This natural tendency of air bubbles to rise vertically upwards, also causes air bubbles to rise against flow direction on downhill sloping pipe sections. At a “critical” flow velocity, the smaller air bubbles start to be dragged along the flow, but although a few attempts have been made by researchers to predict the critical flow velocity, most resulted in different results and formulas for various pipe diameters and pipe slopes.
One reason for the different results from the various “critical” flow velocity research projects, is that although smaller air bubbles may start to get drawn in the flow direction on a downhill sloping pipe above certain flow velocities, some of these smaller bubbles then merge into larger pockets which then again rises against the flow direction due to the increased buoyancy force of the larger pocket, and again accumulate at local peaks along the pipeline.
Recent research projects indicated that the headloss at the location of each air pocket is typically equal to the vertical height (“H”) of such air pocket.
With many such air pockets potentially trapped along a pipeline and almost certainly at any local peaks relative to the HGL (Hydraulic Grade Line), each such air pocket restricts the liquid flow passage, increasing the flow velocity and associated friction loss below the air pocket for the “length” of the air pocket, somewhat like a semi-closed valve at each such location.
The red HGL on this illustration assumes only one such trapped air pocket, and indicates the additional losses the pump needs to overcome due to the trapped air, compared to the designed (ideal) HGL in blue, which assumes no air pockets.
Centrifugal pumps come in many different models, types and sizes, with different characteristic pump curves, some with relatively flat curves, and others steeper.
Some of these curves are stable and some are unstable (as explained in previous pump magazine articles), with potentially more than one possible operating duty.
Submersible centrifugal pumps typically have relatively low operating efficiencies, while end-suction centrifugal pumps with suction pipe connections are often more efficient.
There are several reasons to select a pump to operate at best efficiency point (BEP), not only to limit pump wear, but also to deliver the highest flow rate at the lowest power requirement.
Every system has different hydraulic characteristics and similarly every pump has a particular characteristic pump curve. But let’s consider the additional pump pressure required in the HGL comparison above. From the pump and system curve point of view, we see that the pump duty point moves back up the pump curve when air is trapped in the pipe, not only resulting in increased pump duty pressure and reduced flow rate delivered, but the pump efficiency has also decreased.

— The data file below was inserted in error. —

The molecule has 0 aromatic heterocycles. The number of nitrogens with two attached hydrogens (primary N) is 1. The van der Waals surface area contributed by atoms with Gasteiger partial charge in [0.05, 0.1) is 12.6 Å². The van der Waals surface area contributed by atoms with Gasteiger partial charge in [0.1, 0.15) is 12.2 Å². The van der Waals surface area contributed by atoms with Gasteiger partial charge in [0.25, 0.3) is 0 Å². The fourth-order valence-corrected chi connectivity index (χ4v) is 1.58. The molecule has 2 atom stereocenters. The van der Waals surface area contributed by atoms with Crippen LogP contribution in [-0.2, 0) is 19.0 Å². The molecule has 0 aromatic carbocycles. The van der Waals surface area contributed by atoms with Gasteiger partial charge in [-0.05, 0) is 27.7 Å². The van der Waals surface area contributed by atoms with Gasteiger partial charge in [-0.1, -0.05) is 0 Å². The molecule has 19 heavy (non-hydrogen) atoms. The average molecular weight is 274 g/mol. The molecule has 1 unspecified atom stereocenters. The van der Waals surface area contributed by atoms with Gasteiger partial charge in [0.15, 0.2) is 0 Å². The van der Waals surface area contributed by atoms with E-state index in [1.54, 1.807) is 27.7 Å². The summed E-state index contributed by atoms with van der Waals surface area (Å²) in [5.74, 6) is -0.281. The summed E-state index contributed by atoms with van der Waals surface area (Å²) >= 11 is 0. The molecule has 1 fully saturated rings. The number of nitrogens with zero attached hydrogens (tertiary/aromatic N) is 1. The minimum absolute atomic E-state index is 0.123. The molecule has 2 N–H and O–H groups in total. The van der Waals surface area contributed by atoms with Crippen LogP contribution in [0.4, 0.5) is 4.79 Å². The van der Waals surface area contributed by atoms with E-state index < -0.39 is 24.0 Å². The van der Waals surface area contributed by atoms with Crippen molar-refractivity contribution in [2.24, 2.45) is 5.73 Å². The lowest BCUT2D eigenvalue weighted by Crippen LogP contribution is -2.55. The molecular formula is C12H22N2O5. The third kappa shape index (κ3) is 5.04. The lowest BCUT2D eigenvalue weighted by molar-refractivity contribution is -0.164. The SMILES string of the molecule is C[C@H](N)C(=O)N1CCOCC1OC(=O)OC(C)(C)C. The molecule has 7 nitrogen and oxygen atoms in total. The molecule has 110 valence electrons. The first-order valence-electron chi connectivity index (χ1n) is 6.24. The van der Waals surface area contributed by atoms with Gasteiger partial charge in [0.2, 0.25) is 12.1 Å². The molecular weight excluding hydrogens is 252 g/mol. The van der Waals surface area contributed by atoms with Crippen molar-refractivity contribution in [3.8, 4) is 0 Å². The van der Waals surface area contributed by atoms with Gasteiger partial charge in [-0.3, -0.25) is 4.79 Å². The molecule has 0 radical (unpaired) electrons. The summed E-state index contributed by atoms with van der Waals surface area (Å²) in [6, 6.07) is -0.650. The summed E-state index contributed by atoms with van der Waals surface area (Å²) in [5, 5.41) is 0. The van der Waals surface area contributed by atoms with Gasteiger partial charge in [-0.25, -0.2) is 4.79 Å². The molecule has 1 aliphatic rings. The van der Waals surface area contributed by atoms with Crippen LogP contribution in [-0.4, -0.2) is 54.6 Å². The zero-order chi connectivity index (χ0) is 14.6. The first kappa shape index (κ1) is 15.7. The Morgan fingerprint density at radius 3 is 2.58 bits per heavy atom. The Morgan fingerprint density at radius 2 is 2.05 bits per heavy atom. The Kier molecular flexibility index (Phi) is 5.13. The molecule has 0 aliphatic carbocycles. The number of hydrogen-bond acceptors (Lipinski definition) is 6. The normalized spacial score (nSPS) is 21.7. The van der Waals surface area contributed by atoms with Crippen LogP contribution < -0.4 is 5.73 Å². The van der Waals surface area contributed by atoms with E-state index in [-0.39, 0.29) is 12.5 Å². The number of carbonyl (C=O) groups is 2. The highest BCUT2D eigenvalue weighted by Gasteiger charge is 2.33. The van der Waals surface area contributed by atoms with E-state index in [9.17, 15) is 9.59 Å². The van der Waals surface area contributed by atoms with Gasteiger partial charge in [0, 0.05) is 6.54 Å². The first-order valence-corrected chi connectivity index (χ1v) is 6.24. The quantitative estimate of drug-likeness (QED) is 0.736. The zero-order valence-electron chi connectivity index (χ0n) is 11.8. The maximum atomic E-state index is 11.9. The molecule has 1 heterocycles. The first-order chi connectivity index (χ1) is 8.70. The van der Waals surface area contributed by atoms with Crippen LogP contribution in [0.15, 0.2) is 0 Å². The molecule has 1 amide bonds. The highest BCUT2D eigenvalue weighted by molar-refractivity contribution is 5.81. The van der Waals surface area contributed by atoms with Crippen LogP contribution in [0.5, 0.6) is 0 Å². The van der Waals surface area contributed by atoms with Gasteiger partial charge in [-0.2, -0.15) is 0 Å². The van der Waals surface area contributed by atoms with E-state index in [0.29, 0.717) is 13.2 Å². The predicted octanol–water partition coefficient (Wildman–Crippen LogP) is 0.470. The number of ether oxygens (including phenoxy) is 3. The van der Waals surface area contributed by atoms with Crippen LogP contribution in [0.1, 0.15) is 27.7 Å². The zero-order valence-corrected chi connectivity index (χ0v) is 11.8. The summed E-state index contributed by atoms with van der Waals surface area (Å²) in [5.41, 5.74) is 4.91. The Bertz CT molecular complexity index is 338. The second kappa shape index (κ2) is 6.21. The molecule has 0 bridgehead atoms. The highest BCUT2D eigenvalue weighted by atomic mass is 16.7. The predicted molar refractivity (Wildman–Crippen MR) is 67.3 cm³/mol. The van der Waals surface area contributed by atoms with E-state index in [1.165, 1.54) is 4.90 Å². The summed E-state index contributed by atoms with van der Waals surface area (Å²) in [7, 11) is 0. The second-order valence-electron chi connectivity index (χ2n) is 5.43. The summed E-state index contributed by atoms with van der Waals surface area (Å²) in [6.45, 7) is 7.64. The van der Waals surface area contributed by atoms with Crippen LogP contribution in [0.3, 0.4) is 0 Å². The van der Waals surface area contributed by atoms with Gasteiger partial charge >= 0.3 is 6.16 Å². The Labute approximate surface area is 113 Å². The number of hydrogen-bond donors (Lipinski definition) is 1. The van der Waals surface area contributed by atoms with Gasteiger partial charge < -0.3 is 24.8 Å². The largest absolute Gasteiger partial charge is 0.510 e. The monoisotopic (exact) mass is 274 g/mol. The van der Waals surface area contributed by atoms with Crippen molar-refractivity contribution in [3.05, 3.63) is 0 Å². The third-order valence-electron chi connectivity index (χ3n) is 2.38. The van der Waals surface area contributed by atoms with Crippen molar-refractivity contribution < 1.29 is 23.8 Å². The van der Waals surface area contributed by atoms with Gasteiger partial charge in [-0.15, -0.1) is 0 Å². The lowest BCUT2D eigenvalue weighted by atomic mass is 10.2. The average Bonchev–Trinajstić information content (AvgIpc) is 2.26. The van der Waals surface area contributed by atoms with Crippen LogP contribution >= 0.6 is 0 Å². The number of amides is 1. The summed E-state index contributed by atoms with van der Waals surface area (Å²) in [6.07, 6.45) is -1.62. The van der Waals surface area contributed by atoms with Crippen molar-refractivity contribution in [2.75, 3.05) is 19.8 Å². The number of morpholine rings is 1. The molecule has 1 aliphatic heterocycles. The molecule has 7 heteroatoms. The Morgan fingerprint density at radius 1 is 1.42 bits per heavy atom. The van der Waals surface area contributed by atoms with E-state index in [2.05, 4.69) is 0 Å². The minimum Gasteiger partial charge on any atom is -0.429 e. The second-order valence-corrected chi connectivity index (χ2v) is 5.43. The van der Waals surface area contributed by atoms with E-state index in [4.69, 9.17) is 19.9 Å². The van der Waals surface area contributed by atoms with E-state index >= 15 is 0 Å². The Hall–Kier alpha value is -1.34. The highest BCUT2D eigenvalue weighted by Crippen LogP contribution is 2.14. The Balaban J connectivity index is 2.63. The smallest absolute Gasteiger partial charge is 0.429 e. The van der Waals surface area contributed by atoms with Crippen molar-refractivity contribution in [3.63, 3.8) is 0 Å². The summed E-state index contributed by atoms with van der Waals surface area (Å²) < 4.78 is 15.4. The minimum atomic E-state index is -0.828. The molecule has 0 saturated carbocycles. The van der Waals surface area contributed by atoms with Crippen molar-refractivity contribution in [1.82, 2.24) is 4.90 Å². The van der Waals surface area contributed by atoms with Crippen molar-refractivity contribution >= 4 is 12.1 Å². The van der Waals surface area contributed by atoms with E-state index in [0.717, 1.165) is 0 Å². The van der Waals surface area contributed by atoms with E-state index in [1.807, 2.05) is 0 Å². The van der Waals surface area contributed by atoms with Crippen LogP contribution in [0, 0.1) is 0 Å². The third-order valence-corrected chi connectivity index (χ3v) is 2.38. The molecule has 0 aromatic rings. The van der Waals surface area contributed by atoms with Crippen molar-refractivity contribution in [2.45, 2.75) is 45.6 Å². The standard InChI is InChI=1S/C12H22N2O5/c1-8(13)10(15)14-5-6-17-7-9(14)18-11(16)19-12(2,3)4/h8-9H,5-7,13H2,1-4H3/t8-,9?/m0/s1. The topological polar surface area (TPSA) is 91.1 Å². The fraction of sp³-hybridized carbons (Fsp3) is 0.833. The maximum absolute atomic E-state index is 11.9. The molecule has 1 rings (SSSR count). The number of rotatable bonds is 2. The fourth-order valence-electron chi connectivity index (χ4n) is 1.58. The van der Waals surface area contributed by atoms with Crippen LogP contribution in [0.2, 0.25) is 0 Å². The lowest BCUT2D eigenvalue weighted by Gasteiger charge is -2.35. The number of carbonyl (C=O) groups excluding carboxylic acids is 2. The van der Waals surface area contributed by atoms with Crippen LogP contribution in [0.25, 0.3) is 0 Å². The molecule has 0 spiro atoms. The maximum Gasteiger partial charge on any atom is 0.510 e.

The pump shaft power requirement can be calculated, where the power required in the illustration above increases by a considerable 6.5 per cent.
In the example above the pump curve is stable and relatively flat, and assumes only a single trapped air pocket, hence in many cases the increase in pumping power can vary considerably, as illustrated by the following case study.
The following pump records are for a wastewater system which was performing well below its designed capacity. The system was investigated and since these symptoms are consistent with flow restrictions such as trapped air, the decision was made to replace some of the existing kinetic only air valves with combination type air valves, to enable automatic (small orifice) release of the entrained air while the system was operating.
The first 24 hour pump operation record (BEFORE) is of the system while originally fitted with five kinetic (large orifice only) air valves along the pumping main, showing relatively long pumping periods, and low flow rates.
During the second 24 hour operation record, two of the kinetic (only) air valve types were replaced with A.R.I. D025 air gap separated combination air valve types. An immediate system improvement not only caused the pump operating periods to decrease, but also resulted in the flow rate improving such that the flow rate reading literally went off the report scale.
On the third 24 hour operation record (AFTER), the report’s flow rate scale was re-adjusted to show the full extent of the new, efficient system operation.
The payback period for the two A.R.I. air gap separated combination air valves valued at around $1150.00 each is approximately 13 months, but this payback period could even be less considering that the pump life is also extended in terms of bearing and seal life, or cavitation free operation when operating near the pumps’ best efficiency point.